US air-strikes target Shabaab ‘encampment’

More than 60 were killed in US air-strikes that targeted "a known al-Shabaab encampment" near southern Somalia's Gandarshe town. US Africa Command asserted that no civilians were killed and that the strikes were launched to "prevent terrorists from using remote areas as a safe haven to plot, direct, inspire, and recruit for future attacks." These were the deadliest air attacks in Somalia since November 2017 when the US said it killed 100 militants. The targeting of Shabaab increased after March 2017, when the Trump administration loosened restrictions on the US military to use force against the insurgent army. The US military has now struck Shabaab targets 45 times in 2018, compared with 31 times last year. The US has a huge military base in neighboring Djibouti, from where it launches air-raids on the militants. (Image: Lockheed Martin)

Syria

Twins of genocide schmooze in Damascus

Omar BashirSeeking to legitimize his regime now that he’s reconquered most of Syria (with massive Russian military help), Bashar Assad has just welcomed the first Arab League leader to Damascus since the war began in 2011—none other than President Omar Bashir of Sudan, who is wanted by the International Criminal Court for crimes against humanity and genocide in Darfur. The Assad regime’s official news agency SANA said the two dictators discussed the “situations and crises faced by many Arab countries,” stressing the need to build “new principles for inter-Arab relations based on the respect of the sovereignty of countries and non-interference in internal affairs.” The Assad regime is itself now credibly accused of genocide, with a mass extermination of detainees amply documented, not to mention serial use of chemical weapons and massive bombardment of civilian populations. Assad and his generals may yet face war crimes charges before the ICC. (Photos: Pinterest, BashirWatch)

Africa

Ethiopia in peace pact wth Oromo Liberation Front

Following peace talks hosted by Eritrea, the government of Ethiopia announced a peace deal with the Oromo Liberation Front rebels. The deal guarantees rebel leaders the right to participate in Ethiopia's political process in exchange for laying down arms. The OLF has long been backed by Eritrea, and the pact comes one month after a formal end was declared to the two-decade state of war between Ethiopia and Eritrea, with Ethiopia ceding its claim to the contested border town of Badme. This points to a softening of positions under Ethiopia's new prime minister, Abiy Ahmed. The Badme deal was also said to have been quietly brokered by the United Arab Emirates, which has emerged as politically isolated Eritrea's most significant foreign patron, part of an apparent design to encircle Yemen. (Photo: Yassin Juma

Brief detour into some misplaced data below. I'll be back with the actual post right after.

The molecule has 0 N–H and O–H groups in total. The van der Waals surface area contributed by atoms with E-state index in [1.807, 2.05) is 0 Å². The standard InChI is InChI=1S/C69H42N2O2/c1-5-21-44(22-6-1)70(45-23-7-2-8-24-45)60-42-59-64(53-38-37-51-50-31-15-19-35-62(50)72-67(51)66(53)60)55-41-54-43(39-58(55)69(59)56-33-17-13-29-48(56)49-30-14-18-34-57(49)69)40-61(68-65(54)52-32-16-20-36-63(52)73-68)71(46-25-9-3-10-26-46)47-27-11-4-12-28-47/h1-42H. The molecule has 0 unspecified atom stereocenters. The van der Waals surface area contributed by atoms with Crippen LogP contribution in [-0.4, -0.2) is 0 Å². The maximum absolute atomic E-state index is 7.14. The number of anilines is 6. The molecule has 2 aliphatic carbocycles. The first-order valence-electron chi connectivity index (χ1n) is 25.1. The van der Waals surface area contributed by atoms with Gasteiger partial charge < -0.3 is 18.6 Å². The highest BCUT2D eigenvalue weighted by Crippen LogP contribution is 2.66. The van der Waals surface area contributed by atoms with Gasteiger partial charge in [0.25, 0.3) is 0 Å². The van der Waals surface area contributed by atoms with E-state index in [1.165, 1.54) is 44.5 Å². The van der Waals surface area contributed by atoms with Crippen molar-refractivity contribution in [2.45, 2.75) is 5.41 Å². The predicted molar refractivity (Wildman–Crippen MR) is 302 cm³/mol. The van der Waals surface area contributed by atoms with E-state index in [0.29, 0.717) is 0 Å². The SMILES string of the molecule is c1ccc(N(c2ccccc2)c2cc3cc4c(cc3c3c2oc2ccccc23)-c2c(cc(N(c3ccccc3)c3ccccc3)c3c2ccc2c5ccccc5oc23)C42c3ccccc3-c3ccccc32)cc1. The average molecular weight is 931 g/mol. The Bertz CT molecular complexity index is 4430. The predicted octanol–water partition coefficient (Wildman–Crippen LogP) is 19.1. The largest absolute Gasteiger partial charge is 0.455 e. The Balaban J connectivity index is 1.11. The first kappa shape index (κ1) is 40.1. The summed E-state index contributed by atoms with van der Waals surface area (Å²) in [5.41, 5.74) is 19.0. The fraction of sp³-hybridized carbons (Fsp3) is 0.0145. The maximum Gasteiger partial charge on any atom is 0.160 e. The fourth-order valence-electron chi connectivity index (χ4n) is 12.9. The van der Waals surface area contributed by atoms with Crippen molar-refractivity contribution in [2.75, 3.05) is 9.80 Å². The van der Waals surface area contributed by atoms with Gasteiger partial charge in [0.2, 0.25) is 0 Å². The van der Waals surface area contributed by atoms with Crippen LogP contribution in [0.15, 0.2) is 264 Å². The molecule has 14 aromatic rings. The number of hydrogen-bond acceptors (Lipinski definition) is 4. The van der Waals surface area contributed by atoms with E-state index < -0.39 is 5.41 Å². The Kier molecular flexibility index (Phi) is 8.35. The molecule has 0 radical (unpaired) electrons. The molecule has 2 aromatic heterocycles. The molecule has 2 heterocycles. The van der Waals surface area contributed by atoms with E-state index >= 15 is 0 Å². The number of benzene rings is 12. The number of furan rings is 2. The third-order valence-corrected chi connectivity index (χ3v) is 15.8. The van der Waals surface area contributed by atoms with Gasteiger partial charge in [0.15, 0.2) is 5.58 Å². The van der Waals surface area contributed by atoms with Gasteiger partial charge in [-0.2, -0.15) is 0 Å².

South Asia

China expands Indian Ocean military footprint

In addition to stationing troops on the disputed islands it claims in the South China Sea, Beijing is rapidly expanding its network of commercial ports across the Indian Ocean. This comes as China is sending warships into the Ocean with growing frequency, leading to fears that the commercial ports could presage military bases, The latest addition is the port of Hambantota in Sri Lanka, acquired in a debt swap deal—the Colombo government was forgiven $1 billion in debt to Beijing in exchange for the Hambantota facility. China has also gained access to facilities in Burma, Bangladesh, Pakistan, the Maldives, Seychelles and Oman as part of the maritime component of its Silk Road trade and infrastructure initiative. While the Silk Road is an ostensibly civilian project, China has also established its first foreign military base at Djibouti, leading Western wonks to warn that Beijing is seeking a "string of pearls" network of bases across the Indian Ocean.  (Map via CIMSEC)

Greater Middle East

UAE-Saudi plan to divide Yemen seen

A crisis over the Yemeni island of Socotra was resolved as the United Arab Emirates agreed to withdraw and turn control over to Saudi forces, which will in turn restore full Yemeni rule. The island is a UNESCO World Heritage Site for its unique flora and fauna, hailed as the "Galapagos of the Indian Ocean." Emirati forces seized Socotra at the start of the month, and raised their flag over the airport and other strategic points—sparking angry protests from residents. Socotra's governor condemned the move as an "occupation" and "a flagrant violation of Yemeni sovereignty." Even after the de-escalation, suspicions remain. Yemen's ambassador to UNESCO, Ahmad al-Sayyad, accused Saudi Arabia and the UAE of "a hidden inclination to divide Yemen." (Map via University of Texas)

Africa

Somaliland at issue in UAE-Mogadishu rift

The United Arab Emirates announced that it is ending its military training program in Somalia, as the governments of Abu Dhabi and Mogadishu trade charges back and forth. Tensions between the two governments have been on the rise over Emirati plans to build a military base in Somaliland, the self-declared republic that is effectively independent from Mogadishu. The UAE has trained hundreds of troops since 2014 for the weak and fractious Mogadishu government. But Mogadishu sees establishment of a foreign base at Somaliland's port of Berbera as a move toward recognition of the breakaway republic, calling it a "clear violation of international law." (Map: Somalia Country Profile)